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American Association of Poison Control Centers: Treat Poinsettias and Mistletoe with Respect Rather Than Fear This Holiday Season

Friday, December 11, 2009 Alternative Medicine News J E 4
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ALEXANDRIA, Va., Dec. 10 Poinsettias and mistletoe, while lovely symbols of the holiday season, have long been thought to be gravely poisonous.

But while ingesting these holiday plants can cause discomfort, data from the American Association of Poison Control Centers indicates they are not quite the deadly hazards they've long been believed to be.

"Treating a poinsettia exposure is a glass of milk for the child and a tincture of reassurance for the parent," said Dr. Ed Krenzelok, managing director of the Pittsburgh Poison Center. "That's it."

Krenzelok has authored studies on both mistletoe and poinsettias that found that both are less deadly than the lore about them would indicate. His 1996 study on poinsettias found that most patients exposed to poinsettias can be treated at home without going to a health care facility. That study examined 22,793 poinsettia exposures and found no fatalities among them.

In 2008, U.S. poison centers received 1,174 calls about human exposures to poinsettias. Of those calls, only one resulted in one moderate medical effect and 27 resulted in a minor effect. No deaths or major effects were reported. In 2007, meanwhile, poison centers received 1,373 calls about poinsettia exposures and only three resulted in a moderate medical effect and 36 resulted in a minor effect.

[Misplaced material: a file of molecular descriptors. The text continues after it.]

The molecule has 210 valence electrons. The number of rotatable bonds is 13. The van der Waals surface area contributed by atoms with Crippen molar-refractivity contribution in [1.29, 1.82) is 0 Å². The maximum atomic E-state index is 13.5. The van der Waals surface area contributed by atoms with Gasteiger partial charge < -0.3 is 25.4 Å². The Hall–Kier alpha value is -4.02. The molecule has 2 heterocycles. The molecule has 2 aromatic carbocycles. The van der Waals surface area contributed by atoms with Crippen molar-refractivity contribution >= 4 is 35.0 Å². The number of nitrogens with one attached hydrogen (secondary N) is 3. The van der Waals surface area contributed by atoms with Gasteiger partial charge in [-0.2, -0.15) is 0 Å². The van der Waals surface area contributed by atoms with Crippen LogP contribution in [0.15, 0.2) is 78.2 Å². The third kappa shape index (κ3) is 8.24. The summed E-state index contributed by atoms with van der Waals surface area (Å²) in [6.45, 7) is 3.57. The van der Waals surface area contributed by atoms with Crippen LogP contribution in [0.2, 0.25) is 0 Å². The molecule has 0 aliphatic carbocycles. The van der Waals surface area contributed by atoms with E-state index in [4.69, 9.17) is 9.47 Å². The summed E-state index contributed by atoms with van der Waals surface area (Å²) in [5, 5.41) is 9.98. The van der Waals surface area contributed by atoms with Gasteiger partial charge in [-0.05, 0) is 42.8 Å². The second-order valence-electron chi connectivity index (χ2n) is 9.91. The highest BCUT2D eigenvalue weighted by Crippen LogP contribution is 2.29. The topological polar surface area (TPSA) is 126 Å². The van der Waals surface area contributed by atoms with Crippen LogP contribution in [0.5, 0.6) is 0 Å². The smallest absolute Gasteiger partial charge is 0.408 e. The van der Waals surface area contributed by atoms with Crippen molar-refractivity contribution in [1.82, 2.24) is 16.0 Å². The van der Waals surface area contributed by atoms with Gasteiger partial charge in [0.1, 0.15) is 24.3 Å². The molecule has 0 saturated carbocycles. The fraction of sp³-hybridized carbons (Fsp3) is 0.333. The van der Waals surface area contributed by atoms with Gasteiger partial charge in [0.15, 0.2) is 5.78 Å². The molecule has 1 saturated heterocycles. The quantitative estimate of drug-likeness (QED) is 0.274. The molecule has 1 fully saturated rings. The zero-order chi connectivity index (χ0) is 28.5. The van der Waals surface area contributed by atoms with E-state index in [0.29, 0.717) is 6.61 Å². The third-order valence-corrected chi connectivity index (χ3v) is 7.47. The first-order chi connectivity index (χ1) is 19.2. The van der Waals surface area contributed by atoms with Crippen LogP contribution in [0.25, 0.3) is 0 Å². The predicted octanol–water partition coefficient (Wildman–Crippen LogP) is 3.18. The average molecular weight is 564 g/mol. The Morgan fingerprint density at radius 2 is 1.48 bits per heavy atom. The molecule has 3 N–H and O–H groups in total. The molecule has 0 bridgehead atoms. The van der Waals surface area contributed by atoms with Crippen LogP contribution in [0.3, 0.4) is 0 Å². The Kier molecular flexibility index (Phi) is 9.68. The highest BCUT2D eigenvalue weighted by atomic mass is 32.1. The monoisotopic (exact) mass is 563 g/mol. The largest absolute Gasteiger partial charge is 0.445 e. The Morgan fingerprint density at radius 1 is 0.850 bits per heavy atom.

In 2008, poison centers took 277 calls regarding animal exposures to poinsettias and in 2007 took 326 calls regarding animal exposure to poinsettias. Again, no deaths or major medical outcomes were reported.

"Other than a little bit of vomiting, we don't expect any problems from poinsettias," said Tina Wismer, a veterinary toxicologist for the Animal Poison Control Center in Urbana, Ill. She said poison centers field plenty of calls about animals eating poinsettias, but has never seen a serious effect. She advises callers not to panic about an animal nibbling at a poinsettia.

That said, Krenzelok cautions that taking anything in excess can be hazardous. Even drinking too much water, he said, can be dangerous.

Mistletoe, too, has suffered from a bad reputation, he said. In 2008, U.S. poison centers took 132 calls about human exposures to mistletoe and in 2007 131 calls about the plant. During both years, only one person saw a moderate medical outcome because of mistletoe exposure.

Those with questions about holiday plants or any other holiday-related product should call their poison center at 1 (800) 222-1222 for answers.

The American Association of Poison Control Centers supports the nation's poison control centers in their efforts to prevent poisoning. Poison centers offer free and confidential services 365 days a year and around the clock.

If you have questions or someone has eaten part of a mistletoe or poinsettia, please call 1 (800) 222-1222.

SOURCE American Association of Poison Control Centers
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